The competitions were done round robin style, starting with campsite inspections. We learned a lot from seeing the impressive gates constructed by other scouts.

scouts light a fire with flint an steel.
Kenny and Robert won their heat of starting a fire with flint and steel.

After inspection, we moved through our stations, starting with a speed lashing. to see who could assemble and raise a flag the fastest with all the required knots. Other stations included bolo throwing, hatchet throwing, and a fire starting race. Troop 115 won their “heat but not the final competition.

After the other competitions, there was a native ball game and Troop 115 won. There was also a paleo cooking competition, cooking a steak with our tripod.

As the sun went down, the camporee was marked by columns of smoke from the campfires at each site and aroma of food.

The final event of the camporee was the campfire, where troops performed and awards were handed out. As I mentioned before, Troop 115 took a ribbon and plaque for winning the ball game earlier that evening.

However, there was one big award for the scout who served as the example of scout spirit for all the other scouts. The scout who left his own troop, early in the day and helped a smaller troop with only two other scouts. That award, a huge spear with an atlatl to launch it was awarded to Troop 115’s Jake. (I’ll get a picture if I can, soon).

Overall, it was an excellent camporee. I can’t wait until the next one.

Scouts lined up for morning flag ceremony.
Scouts lined up for morning flag ceremonies.

Providence Canyon Redux

Our first view of the Canyon from above.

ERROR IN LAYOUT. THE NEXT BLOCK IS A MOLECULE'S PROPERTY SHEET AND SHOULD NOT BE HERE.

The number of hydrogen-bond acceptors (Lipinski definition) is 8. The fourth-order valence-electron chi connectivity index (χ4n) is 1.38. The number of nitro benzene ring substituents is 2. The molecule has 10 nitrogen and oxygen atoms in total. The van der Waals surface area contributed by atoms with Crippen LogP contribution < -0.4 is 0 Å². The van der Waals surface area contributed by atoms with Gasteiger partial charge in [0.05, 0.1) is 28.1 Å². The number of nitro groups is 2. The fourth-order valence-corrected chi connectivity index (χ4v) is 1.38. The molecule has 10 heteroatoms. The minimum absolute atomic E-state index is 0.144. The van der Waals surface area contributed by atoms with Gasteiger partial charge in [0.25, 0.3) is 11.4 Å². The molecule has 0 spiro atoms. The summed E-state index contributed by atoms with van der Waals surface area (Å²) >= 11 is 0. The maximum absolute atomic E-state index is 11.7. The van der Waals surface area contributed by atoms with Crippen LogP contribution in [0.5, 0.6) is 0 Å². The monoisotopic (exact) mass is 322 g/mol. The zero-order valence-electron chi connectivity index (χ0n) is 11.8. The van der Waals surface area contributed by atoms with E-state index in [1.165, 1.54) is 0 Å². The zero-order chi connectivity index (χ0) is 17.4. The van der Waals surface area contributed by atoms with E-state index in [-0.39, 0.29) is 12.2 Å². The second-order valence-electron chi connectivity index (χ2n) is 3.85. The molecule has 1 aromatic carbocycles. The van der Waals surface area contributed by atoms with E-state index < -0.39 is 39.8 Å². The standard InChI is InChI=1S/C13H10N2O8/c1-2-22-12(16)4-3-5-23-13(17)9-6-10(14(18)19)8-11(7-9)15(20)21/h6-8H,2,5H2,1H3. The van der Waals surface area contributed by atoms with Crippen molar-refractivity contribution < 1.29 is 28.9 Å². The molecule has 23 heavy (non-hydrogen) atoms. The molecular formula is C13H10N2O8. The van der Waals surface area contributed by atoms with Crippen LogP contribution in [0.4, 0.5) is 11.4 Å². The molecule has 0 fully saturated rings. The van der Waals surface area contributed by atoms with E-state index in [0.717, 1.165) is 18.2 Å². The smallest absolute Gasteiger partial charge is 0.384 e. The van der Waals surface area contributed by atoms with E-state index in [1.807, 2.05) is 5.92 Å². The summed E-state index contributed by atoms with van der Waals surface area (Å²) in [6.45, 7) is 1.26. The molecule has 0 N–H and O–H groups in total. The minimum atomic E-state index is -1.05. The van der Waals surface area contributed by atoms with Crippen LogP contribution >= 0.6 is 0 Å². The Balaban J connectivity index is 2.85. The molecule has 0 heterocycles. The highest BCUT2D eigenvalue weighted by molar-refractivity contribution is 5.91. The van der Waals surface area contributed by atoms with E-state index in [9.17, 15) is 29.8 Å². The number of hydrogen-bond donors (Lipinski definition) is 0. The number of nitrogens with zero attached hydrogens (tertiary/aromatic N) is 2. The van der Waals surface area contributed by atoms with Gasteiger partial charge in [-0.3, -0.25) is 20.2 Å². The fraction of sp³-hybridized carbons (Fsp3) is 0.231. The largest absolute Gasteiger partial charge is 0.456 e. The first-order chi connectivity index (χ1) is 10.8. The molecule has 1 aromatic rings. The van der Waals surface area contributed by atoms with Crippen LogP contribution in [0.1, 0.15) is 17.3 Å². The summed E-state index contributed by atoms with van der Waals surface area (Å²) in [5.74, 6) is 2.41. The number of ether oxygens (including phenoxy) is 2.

Providence Canyon in Lumpkin, Georgia as seen from the canyon rim

BSA Scouts Troop 115 hiked Providence Canyon this past week. The scenery was amazing and our scouts accomplished a lot. As Mr. Smith says, “we don’t go camping to rough it.” We walked a long way but there were rewards around every bend and over every hilltop.

Troop 115 at Providence Canyon
Scouts and leaders at one of the overlook areas at Providence Canyon State Park.
abandoned cars
Our scouts saw several abandoned cars can be found along the hiking trail. These cars were left behind by land owners when the park land was purchased by the state.

We saw several interesting sites along the hiking trail, like abandoned classic cars, and interesting plants. We had a picnic near one of the streams near the canyon bottom.

When we returned to our campsite, we enjoyed a filling dinner. Scouts had chili and cobbler.

We didn’t let the rain deter us from a good time. We sat under the shelter and talked the night away with the sounds of the raindrops in the background. With full bellies, and a little tired from our adventure, we returned to our tents for a very sound night of sleep.

I know that I can barely wait for the next Scouting adventure.